“I am not eating roadkill,” Martin, my brother proclaimed.
“It wasn’t run over, just bounced off a windshield probably. And it was still warm when I found it,” I reasoned.
“You mean it’s not even your roadkill? That’s even worse. Get that thing away from me.”
I delighted in his disgust and was now taunting him with the partridge I’d picked up on the side of Route 192, inching it closer and closer to him, as if we were kids again.
Though Martin was my older brother, I was the wildly outdoorsy one. We were both in our thirty’s now, back home in Machias for Thanksgiving.
On my drive home, I spied the bird like body on the shoulder. It didn’t look smushed, but I was unsure whether to turn around and investigate. Eventually curiosity got the best of me and I pulled a U Turn on the quiet, dilapidated County road.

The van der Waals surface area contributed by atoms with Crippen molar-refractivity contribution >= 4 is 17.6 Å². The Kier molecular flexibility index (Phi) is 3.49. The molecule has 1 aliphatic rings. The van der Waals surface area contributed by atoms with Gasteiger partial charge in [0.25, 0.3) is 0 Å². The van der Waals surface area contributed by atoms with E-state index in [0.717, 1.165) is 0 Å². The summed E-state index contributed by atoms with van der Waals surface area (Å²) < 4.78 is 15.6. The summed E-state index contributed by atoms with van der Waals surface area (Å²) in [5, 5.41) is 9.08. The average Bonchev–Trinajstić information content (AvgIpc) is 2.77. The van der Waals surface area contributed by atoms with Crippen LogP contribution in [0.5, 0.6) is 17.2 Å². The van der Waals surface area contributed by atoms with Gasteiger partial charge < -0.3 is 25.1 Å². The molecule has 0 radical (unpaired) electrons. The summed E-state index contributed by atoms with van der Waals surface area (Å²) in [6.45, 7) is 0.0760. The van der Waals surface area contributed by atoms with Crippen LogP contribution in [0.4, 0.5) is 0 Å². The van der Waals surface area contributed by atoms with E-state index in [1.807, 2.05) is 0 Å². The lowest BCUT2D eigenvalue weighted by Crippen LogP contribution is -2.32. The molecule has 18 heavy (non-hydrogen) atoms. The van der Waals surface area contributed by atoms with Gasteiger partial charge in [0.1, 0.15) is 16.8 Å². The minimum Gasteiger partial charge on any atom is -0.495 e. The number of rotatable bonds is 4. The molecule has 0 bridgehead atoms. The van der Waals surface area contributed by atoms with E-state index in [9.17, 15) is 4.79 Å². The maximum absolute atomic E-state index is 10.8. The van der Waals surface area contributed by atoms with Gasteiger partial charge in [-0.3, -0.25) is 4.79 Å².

Sure enough, it was a partridge. It was in a good shape, well, besides being dead. It had not been runover, and was still warm, indicating it hadn’t been dead long.
I picked it up by one leg and tossed it on the backseat of my Corolla, next to Argos, my brittany, who was sleeping in his crate. Upon smelling the prized game bird we often hunt, he roused and began sniffing incessantly. I thought about what he must be thinking, “What the heck, Mom went hunting without me?!” I was amused with myself the rest of the drive home.